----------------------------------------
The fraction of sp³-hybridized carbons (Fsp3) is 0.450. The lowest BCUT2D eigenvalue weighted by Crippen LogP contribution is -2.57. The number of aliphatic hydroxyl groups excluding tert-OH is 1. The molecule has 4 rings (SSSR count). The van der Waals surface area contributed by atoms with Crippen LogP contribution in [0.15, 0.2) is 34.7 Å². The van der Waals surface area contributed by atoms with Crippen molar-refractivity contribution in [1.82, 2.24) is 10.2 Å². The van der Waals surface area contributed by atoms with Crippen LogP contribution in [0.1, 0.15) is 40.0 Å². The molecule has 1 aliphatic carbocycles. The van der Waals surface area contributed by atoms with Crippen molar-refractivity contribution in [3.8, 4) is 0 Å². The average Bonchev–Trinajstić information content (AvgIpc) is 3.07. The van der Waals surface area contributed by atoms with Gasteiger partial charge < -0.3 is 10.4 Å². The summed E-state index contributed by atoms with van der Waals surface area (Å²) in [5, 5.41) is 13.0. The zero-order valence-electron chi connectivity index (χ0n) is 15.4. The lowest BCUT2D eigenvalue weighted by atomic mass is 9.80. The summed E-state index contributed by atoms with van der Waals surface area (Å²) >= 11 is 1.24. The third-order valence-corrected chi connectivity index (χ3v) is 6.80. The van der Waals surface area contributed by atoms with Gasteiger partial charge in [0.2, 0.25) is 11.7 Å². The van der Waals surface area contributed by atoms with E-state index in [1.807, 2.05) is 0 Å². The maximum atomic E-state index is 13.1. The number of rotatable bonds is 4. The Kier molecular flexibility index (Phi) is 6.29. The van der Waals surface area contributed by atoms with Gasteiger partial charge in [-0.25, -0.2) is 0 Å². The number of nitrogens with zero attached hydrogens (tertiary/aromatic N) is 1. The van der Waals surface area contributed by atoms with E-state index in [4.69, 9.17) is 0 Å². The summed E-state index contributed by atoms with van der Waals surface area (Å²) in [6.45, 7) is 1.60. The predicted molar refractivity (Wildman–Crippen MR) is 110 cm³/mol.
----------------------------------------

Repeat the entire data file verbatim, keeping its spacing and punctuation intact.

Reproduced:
The fraction of sp³-hybridized carbons (Fsp3) is 0.450. The lowest BCUT2D eigenvalue weighted by Crippen LogP contribution is -2.57. The number of aliphatic hydroxyl groups excluding tert-OH is 1. The molecule has 4 rings (SSSR count). The van der Waals surface area contributed by atoms with Crippen LogP contribution in [0.15, 0.2) is 34.7 Å². The van der Waals surface area contributed by atoms with Crippen molar-refractivity contribution in [1.82, 2.24) is 10.2 Å². The van der Waals surface area contributed by atoms with Crippen LogP contribution in [0.1, 0.15) is 40.0 Å². The molecule has 1 aliphatic carbocycles. The van der Waals surface area contributed by atoms with Crippen molar-refractivity contribution in [3.8, 4) is 0 Å². The average Bonchev–Trinajstić information content (AvgIpc) is 3.07. The van der Waals surface area contributed by atoms with Gasteiger partial charge < -0.3 is 10.4 Å². The summed E-state index contributed by atoms with van der Waals surface area (Å²) in [5, 5.41) is 13.0. The zero-order valence-electron chi connectivity index (χ0n) is 15.4. The lowest BCUT2D eigenvalue weighted by atomic mass is 9.80. The summed E-state index contributed by atoms with van der Waals surface area (Å²) >= 11 is 1.24. The third-order valence-corrected chi connectivity index (χ3v) is 6.80. The van der Waals surface area contributed by atoms with Gasteiger partial charge in [0.2, 0.25) is 11.7 Å². The van der Waals surface area contributed by atoms with E-state index in [1.807, 2.05) is 0 Å². The maximum atomic E-state index is 13.1. The number of rotatable bonds is 4. The Kier molecular flexibility index (Phi) is 6.29. The van der Waals surface area contributed by atoms with Gasteiger partial charge in [-0.25, -0.2) is 0 Å². The number of nitrogens with zero attached hydrogens (tertiary/aromatic N) is 1. The van der Waals surface area contributed by atoms with E-state index in [4.69, 9.17) is 0 Å². The summed E-state index contributed by atoms with van der Waals surface area (Å²) in [6.45, 7) is 1.60. The predicted molar refractivity (Wildman–Crippen MR) is 110 cm³/mol.